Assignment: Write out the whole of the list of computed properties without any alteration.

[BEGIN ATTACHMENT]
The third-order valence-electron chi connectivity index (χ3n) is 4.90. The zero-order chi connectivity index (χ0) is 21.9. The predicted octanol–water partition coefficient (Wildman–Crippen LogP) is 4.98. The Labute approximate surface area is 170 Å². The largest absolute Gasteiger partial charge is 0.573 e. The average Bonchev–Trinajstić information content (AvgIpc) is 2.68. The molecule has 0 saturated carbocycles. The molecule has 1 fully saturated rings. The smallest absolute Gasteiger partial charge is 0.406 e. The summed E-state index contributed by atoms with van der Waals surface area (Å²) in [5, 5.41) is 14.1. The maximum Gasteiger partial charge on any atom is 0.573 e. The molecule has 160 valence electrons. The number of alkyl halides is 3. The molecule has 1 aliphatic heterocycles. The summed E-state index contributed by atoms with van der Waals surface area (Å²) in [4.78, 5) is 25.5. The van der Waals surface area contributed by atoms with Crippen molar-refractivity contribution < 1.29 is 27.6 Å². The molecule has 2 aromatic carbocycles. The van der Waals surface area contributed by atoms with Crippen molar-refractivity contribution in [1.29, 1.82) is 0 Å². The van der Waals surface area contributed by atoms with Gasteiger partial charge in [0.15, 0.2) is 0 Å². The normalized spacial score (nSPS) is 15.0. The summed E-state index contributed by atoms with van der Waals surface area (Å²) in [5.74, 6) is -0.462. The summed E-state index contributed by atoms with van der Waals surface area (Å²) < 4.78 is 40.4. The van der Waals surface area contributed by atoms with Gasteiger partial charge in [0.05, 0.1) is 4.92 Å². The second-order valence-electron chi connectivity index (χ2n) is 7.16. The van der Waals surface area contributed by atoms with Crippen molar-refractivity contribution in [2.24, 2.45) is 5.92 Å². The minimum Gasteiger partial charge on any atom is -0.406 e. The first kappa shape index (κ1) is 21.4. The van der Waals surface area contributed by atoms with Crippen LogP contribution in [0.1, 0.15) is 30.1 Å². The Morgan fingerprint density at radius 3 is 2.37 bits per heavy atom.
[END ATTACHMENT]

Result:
The third-order valence-electron chi connectivity index (χ3n) is 4.90. The zero-order chi connectivity index (χ0) is 21.9. The predicted octanol–water partition coefficient (Wildman–Crippen LogP) is 4.98. The Labute approximate surface area is 170 Å². The largest absolute Gasteiger partial charge is 0.573 e. The average Bonchev–Trinajstić information content (AvgIpc) is 2.68. The molecule has 0 saturated carbocycles. The molecule has 1 fully saturated rings. The smallest absolute Gasteiger partial charge is 0.406 e. The summed E-state index contributed by atoms with van der Waals surface area (Å²) in [5, 5.41) is 14.1. The maximum Gasteiger partial charge on any atom is 0.573 e. The molecule has 160 valence electrons. The number of alkyl halides is 3. The molecule has 1 aliphatic heterocycles. The summed E-state index contributed by atoms with van der Waals surface area (Å²) in [4.78, 5) is 25.5. The van der Waals surface area contributed by atoms with Crippen molar-refractivity contribution < 1.29 is 27.6 Å². The molecule has 2 aromatic carbocycles. The van der Waals surface area contributed by atoms with Crippen molar-refractivity contribution in [1.29, 1.82) is 0 Å². The van der Waals surface area contributed by atoms with Gasteiger partial charge in [0.15, 0.2) is 0 Å². The normalized spacial score (nSPS) is 15.0. The summed E-state index contributed by atoms with van der Waals surface area (Å²) in [5.74, 6) is -0.462. The summed E-state index contributed by atoms with van der Waals surface area (Å²) < 4.78 is 40.4. The van der Waals surface area contributed by atoms with Gasteiger partial charge in [0.05, 0.1) is 4.92 Å². The second-order valence-electron chi connectivity index (χ2n) is 7.16. The van der Waals surface area contributed by atoms with Crippen molar-refractivity contribution in [2.24, 2.45) is 5.92 Å². The minimum Gasteiger partial charge on any atom is -0.406 e. The first kappa shape index (κ1) is 21.4. The van der Waals surface area contributed by atoms with Crippen LogP contribution in [0.1, 0.15) is 30.1 Å². The Morgan fingerprint density at radius 3 is 2.37 bits per heavy atom.